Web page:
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The Internet of Things (or IoT for short) refers to uniquely identifiable objects and their virtual representations in an Internet-like structure. The term Internet of Things was proposed by Kevin Ashton in 1999 though the concept has been discussed in the literature since at least 1991. The concept of the Internet of Things first became popular through the Auto-ID Center at MIT and related market analysis publications. Radio-frequency identification (RFID) was seen as a prerequisite for the Internet of Things in the early days. If all objects and people in daily life were equipped with identifiers, they could be managed and inventoried by computers. Besides using RFID, the tagging of things may be achieved through such technologies as near field communication, barcodes, QR codes and digital watermarking.
Equipping all objects in the world with minuscule identifying devices or machine-readable identifiers could transform daily life. For instance, business may no longer run out of stock or generate waste products, as involved parties would know which products are required and consumed.[need quotation to verify] A person's ability to interact with objects could be altered remotely based on immediate or present needs, in accordance with existing end-user agreements.
According to Gartner there will be nearly 26 billion devices on the Internet of Things by 2020. According to ABI Research more than 30 billion devices will be wirelessly connected to the Internet of Things (Internet of Everything) by 2020. Cisco created a dynamic "connections counter" to track the estimated number of connected things from July 2013 until July 2020 (methodology included). This concept, where devices connect to the internet/web via low-power radio, is the most active research area in IoT.
In a seminal article for the RFID Journal, That 'Internet of Things' Thing he made the following assessment:
Today computers—and, therefore, the Internet—are almost wholly dependent on human beings for information. Nearly all of the roughly 50 petabytes (a petabyte is 1,024 terabytes) of data available on the Internet were first captured and created by human beings—by typing, pressing a record button, taking a digital picture or scanning a bar code. Conventional diagrams of the Internet ... leave out the most numerous and important routers of all - people. The problem is, people have limited time, attention and accuracy—all of which means they are not very good at capturing data about things in the real world. And that's a big deal. We're physical, and so is our environment ... You can't eat bits, burn them to stay warm or put them in your gas tank. Ideas and information are important, but things matter much more. Yet today's information technology is so dependent on data originated by people that our computers know more about ideas than things. If we had computers that knew everything there was to know about things—using data they gathered without any help from us—we would be able to track and count everything, and greatly reduce waste, loss and cost. We would know when things needed replacing, repairing or recalling, and whether they were fresh or past their best. The Internet of Things has the potential to change the world, just as the Internet did. Maybe even more so.—Kevin Ashton, That 'Internet of Things' Thing, RFID Journal, July 22, 2009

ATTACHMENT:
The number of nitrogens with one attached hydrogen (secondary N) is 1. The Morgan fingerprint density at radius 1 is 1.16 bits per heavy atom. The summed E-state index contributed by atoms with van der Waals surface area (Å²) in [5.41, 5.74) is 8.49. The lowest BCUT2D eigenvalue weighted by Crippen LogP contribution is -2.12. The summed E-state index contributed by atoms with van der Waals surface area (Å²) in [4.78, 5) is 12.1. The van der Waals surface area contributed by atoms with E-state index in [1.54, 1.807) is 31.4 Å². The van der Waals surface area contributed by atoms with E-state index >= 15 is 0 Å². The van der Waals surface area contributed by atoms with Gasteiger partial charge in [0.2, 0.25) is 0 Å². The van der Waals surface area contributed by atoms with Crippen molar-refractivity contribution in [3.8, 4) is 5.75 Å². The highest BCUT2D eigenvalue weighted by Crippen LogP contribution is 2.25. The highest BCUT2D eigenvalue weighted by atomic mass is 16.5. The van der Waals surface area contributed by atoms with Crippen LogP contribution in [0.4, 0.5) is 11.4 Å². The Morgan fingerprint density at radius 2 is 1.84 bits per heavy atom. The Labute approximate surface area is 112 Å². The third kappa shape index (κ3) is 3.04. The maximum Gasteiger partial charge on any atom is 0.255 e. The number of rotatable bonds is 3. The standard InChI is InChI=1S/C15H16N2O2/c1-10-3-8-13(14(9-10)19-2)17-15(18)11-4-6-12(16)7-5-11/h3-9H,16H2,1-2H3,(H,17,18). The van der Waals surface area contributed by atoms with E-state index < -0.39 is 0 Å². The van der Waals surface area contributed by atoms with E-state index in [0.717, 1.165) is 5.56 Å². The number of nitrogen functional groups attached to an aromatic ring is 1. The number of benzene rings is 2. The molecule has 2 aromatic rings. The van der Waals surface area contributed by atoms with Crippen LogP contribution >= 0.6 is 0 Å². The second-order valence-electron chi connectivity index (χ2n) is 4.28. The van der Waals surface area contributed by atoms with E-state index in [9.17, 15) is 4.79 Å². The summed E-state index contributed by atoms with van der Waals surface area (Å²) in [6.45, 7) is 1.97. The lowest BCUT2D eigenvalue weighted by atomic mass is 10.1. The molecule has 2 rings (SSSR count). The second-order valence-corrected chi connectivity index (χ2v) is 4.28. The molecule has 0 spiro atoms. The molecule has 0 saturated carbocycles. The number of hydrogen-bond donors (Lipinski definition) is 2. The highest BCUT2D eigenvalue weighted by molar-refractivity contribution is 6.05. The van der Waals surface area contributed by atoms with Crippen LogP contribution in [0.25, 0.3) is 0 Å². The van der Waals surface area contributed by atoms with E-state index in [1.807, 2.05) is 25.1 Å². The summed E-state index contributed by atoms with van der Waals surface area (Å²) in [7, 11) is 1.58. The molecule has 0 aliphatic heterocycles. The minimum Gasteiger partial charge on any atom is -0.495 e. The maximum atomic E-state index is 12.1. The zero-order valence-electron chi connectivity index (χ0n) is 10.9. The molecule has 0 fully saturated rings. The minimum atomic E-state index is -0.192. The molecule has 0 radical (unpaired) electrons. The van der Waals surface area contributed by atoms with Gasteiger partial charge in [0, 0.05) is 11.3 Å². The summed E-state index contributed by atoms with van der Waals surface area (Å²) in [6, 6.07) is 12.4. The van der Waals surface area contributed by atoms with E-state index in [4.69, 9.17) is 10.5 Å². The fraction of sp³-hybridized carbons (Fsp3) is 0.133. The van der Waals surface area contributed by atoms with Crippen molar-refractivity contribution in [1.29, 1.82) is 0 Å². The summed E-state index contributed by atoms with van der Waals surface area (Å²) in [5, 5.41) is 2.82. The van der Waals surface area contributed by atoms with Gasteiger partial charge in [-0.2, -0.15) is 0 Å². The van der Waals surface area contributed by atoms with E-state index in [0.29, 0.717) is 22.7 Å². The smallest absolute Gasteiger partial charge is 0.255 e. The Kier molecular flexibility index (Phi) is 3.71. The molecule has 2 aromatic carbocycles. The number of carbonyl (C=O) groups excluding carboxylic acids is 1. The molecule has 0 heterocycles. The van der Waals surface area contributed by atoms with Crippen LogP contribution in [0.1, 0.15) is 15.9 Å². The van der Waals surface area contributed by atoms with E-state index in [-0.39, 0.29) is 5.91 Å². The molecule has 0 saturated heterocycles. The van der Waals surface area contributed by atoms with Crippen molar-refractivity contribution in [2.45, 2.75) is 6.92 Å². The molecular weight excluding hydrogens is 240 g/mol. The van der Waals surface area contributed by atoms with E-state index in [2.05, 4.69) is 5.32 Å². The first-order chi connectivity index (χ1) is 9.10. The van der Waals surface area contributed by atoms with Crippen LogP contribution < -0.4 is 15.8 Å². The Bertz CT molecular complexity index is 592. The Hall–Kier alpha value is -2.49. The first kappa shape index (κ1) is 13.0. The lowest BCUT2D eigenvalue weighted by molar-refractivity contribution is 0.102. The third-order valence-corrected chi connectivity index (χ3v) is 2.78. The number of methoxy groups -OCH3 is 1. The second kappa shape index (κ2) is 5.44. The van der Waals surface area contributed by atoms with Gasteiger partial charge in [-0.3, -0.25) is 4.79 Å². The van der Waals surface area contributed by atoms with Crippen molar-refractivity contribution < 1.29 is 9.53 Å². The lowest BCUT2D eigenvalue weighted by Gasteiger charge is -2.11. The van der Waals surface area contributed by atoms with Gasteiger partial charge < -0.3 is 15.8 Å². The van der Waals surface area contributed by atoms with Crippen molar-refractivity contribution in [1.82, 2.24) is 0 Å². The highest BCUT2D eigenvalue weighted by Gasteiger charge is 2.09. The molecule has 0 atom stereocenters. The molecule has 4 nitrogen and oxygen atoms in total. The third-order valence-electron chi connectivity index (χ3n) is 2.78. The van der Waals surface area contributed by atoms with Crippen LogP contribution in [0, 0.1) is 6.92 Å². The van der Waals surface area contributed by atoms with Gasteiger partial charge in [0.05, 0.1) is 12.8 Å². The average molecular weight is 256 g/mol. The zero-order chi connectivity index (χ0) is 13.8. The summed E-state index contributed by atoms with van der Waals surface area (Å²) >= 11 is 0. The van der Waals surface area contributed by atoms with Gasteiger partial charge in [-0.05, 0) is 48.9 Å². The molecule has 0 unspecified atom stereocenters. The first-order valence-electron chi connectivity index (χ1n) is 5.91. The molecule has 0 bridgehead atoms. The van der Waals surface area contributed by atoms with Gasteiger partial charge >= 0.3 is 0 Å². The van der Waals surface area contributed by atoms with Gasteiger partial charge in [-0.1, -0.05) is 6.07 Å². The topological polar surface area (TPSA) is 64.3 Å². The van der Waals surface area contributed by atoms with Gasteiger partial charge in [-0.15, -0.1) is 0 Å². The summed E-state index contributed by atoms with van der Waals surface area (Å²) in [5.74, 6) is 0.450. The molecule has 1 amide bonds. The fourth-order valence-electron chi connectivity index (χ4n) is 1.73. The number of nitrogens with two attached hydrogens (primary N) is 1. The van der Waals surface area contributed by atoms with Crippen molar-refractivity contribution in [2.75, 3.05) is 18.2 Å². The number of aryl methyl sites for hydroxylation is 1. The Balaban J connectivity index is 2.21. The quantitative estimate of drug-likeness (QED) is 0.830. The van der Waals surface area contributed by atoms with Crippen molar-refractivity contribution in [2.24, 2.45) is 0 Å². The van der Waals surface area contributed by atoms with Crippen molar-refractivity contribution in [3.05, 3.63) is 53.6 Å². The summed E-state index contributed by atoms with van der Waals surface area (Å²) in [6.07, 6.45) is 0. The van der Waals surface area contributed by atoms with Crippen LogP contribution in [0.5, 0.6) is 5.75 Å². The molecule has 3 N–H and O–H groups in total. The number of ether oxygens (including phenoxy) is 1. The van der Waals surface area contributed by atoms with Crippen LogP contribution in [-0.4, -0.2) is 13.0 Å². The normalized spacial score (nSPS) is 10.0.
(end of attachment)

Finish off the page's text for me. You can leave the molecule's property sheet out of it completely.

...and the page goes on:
Today (as of November 2013), the research into the Internet of Things is still in its infancy. Therefore, there aren't any standard definitions for Internet of Things. With the potential for great mischief through hacking, security issues are pivotal to the success of systems-integration designs. Several IoT definitions formulated by different researchers are listed in a survey.
Different definitions for the Internet of Things and contractions such as thingternet have appeared. The term is evolving as the technology and implementation of the ideas move forward. Here are several partially overlapping definitions:
An alternative view, from the world of the Semantic Web focuses instead on making all things (not just those electronic, smart, or RFID-enabled) addressable by the existing naming protocols, such as URI. The objects themselves do not converse, but they may now be referred to by other agents, such as powerful centralized servers acting for their human owners.
The next generation of Internet applications using Internet Protocol Version 6 (IPv6) would be able to communicate with devices attached to virtually all human-made objects because of the extremely large address space of the IPv6 protocol. This system would therefore be able to scale to the large numbers of objects envisaged.